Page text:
Lol, ah yes I believe there are significant changes. However if you create a genuine business, there are some definite benefits.  And I would never be afraid of claiming what is rightfully a business expense. The idea is not to get greedy and push the envelope. Of course there are downsides, such as ACC as a backup. Its not. And once you do some self employment work, ACC dont want to know you unless you pick and pay for their cover plus thing. 

Mist I think you must be sick of the rain like me.  

Growing our own fruit and veg - yep - it makes economic sense.  But not animal protein - not at the prices we can get it store/butcher bought, particularly when shopping the specials and keeping a large freezer (we are only two people - so a house cow for example would over produce - so we'd need perhaps a pig or two to use up the excess - and then they'd need supplementary feed, like scraps - and so we'd have to go collect those on a regular basis from some business - incurring petrol costs. And then there are vet bills and all the extra bits and pieces of equipment you need for animal husbandry etc etc).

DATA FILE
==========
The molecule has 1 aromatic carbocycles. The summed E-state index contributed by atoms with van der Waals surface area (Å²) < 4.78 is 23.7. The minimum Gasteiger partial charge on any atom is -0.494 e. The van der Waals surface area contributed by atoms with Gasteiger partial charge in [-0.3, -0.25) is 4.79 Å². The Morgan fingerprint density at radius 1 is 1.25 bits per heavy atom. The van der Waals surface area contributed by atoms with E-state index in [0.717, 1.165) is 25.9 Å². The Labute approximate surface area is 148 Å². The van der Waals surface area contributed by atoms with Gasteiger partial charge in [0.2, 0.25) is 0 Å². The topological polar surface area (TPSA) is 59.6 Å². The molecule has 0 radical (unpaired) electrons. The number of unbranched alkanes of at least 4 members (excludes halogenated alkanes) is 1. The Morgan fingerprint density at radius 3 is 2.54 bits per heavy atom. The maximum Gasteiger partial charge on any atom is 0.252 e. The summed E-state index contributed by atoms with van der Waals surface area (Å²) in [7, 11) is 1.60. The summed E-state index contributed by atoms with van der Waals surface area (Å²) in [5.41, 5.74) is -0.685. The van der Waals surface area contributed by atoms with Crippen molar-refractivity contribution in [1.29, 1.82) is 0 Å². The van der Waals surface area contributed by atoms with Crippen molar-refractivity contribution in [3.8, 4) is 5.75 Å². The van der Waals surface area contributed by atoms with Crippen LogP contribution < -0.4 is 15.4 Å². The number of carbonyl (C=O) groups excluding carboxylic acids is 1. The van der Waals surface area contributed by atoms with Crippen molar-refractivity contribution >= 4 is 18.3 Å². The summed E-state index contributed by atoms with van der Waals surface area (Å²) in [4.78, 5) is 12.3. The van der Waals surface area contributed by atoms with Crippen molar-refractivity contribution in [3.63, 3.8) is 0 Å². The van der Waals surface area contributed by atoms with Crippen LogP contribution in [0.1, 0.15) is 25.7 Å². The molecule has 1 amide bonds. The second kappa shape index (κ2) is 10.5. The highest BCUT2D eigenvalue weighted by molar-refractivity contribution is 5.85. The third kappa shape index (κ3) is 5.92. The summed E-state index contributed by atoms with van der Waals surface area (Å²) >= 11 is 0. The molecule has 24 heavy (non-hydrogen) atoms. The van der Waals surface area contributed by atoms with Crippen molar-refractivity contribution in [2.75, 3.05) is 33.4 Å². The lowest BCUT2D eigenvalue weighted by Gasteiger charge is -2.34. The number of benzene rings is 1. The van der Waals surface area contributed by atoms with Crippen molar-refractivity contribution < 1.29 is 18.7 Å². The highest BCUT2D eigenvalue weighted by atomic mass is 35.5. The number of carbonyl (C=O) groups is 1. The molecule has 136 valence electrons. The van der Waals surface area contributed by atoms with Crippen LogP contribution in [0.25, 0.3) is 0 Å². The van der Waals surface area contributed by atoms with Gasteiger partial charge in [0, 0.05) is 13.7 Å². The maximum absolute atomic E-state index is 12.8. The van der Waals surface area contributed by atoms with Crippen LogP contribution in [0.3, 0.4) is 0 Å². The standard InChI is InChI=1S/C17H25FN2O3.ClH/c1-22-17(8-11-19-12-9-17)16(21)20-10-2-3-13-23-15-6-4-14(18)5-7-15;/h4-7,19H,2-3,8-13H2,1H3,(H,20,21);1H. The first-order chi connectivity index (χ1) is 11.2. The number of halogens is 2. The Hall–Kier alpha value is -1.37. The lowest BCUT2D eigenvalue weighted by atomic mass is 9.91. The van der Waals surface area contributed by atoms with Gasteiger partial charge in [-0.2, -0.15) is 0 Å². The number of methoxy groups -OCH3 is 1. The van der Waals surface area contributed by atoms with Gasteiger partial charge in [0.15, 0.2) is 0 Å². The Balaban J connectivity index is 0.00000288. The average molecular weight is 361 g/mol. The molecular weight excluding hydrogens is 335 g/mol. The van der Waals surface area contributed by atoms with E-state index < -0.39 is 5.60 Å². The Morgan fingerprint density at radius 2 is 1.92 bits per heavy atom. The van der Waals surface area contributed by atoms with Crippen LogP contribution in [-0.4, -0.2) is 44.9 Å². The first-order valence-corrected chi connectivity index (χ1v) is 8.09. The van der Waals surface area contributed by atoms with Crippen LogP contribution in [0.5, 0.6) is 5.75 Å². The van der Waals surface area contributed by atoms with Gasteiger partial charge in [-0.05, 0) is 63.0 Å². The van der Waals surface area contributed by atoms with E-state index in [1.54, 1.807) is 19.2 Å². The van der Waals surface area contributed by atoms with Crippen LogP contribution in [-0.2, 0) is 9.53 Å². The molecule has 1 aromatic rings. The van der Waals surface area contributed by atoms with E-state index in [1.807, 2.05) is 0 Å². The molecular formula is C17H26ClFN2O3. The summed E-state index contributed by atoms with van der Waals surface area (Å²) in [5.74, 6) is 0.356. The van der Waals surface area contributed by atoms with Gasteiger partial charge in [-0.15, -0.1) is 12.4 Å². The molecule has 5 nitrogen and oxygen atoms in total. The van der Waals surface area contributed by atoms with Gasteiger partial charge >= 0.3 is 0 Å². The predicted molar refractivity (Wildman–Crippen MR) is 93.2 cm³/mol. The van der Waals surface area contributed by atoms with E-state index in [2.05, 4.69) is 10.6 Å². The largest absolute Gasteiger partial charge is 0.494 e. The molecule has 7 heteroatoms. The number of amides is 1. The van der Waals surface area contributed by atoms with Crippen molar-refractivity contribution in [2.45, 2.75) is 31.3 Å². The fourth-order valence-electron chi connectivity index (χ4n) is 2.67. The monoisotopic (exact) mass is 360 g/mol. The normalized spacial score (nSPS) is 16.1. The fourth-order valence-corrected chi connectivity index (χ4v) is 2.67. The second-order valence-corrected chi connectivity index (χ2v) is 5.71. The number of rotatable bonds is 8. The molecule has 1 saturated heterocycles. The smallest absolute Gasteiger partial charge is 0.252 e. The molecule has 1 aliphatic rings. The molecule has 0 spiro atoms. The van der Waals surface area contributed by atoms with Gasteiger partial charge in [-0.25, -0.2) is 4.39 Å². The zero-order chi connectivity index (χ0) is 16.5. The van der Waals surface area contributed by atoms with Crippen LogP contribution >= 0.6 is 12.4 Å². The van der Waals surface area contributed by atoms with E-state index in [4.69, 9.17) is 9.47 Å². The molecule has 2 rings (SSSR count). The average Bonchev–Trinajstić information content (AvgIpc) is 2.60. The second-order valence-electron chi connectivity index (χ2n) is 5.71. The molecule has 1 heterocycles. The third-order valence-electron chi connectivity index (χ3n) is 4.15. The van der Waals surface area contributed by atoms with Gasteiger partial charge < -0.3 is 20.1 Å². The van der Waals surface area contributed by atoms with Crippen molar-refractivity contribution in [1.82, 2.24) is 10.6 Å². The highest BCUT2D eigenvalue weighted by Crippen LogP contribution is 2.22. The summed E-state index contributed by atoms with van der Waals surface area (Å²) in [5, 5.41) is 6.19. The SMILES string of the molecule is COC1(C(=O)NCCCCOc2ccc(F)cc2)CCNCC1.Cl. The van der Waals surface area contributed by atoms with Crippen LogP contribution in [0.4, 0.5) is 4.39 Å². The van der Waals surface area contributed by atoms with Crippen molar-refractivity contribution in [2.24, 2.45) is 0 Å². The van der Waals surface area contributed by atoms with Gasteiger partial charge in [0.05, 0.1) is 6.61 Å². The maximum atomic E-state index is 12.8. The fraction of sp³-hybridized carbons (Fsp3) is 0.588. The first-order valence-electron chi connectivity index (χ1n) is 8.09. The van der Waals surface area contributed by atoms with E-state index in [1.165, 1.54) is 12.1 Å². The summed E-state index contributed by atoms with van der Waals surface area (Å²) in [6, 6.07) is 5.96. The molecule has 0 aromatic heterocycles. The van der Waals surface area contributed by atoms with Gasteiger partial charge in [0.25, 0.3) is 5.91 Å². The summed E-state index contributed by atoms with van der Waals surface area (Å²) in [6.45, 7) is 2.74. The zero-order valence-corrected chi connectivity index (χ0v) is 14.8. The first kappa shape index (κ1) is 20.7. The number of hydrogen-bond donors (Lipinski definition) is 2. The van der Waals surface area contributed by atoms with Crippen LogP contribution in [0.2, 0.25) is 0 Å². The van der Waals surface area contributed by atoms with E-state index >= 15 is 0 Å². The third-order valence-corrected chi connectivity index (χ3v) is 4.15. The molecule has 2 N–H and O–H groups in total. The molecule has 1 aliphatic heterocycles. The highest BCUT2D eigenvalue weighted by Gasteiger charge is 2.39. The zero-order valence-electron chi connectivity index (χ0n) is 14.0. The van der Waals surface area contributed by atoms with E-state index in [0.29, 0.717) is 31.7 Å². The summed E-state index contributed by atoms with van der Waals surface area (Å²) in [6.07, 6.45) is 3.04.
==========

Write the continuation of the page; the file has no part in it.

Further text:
The best return on our land has most certainly been grazing leases.  Regular income by direct credit, no unexpected costs, no risk, no losses.  I do have three goats who free range the property and do a stunning job of keeping the weeds down.  They've been good value.

The grazing leases pay the rates.  Rates went down substantialy when we moved from an 800m2 section in the city to the 90+ acres out here.  And I am the same 12kms from my work.  As the place is just our home, I reckon it was a good deal.  Had I been raising my own beefies on the land - I doubt I'd have got the same return - indeed could well have lost money.